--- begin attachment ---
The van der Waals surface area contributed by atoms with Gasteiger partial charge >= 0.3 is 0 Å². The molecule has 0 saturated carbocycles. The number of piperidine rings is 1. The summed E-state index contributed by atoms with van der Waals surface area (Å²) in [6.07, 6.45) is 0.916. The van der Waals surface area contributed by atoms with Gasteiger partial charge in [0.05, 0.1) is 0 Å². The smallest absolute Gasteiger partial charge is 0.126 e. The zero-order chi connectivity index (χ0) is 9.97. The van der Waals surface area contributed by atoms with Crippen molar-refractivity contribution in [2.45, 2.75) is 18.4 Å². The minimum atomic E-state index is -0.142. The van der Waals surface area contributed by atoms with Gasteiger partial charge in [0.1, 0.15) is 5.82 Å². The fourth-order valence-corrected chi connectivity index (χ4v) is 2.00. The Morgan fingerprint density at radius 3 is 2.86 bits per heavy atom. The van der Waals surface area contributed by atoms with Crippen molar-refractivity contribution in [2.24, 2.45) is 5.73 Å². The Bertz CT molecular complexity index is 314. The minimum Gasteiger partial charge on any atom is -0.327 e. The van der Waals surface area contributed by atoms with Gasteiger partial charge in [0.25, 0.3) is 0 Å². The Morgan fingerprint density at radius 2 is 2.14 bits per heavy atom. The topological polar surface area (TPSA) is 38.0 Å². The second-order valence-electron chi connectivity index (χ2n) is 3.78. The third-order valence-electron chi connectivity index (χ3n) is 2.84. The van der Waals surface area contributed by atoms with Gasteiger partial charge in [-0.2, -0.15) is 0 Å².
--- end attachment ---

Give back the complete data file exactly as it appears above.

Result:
The van der Waals surface area contributed by atoms with Gasteiger partial charge >= 0.3 is 0 Å². The molecule has 0 saturated carbocycles. The number of piperidine rings is 1. The summed E-state index contributed by atoms with van der Waals surface area (Å²) in [6.07, 6.45) is 0.916. The van der Waals surface area contributed by atoms with Gasteiger partial charge in [0.05, 0.1) is 0 Å². The smallest absolute Gasteiger partial charge is 0.126 e. The zero-order chi connectivity index (χ0) is 9.97. The van der Waals surface area contributed by atoms with Crippen molar-refractivity contribution in [2.45, 2.75) is 18.4 Å². The minimum atomic E-state index is -0.142. The van der Waals surface area contributed by atoms with Gasteiger partial charge in [0.1, 0.15) is 5.82 Å². The fourth-order valence-corrected chi connectivity index (χ4v) is 2.00. The Morgan fingerprint density at radius 3 is 2.86 bits per heavy atom. The van der Waals surface area contributed by atoms with Crippen molar-refractivity contribution in [2.24, 2.45) is 5.73 Å². The Bertz CT molecular complexity index is 314. The minimum Gasteiger partial charge on any atom is -0.327 e. The van der Waals surface area contributed by atoms with Gasteiger partial charge in [0.25, 0.3) is 0 Å². The Morgan fingerprint density at radius 2 is 2.14 bits per heavy atom. The topological polar surface area (TPSA) is 38.0 Å². The second-order valence-electron chi connectivity index (χ2n) is 3.78. The third-order valence-electron chi connectivity index (χ3n) is 2.84. The van der Waals surface area contributed by atoms with Gasteiger partial charge in [-0.2, -0.15) is 0 Å².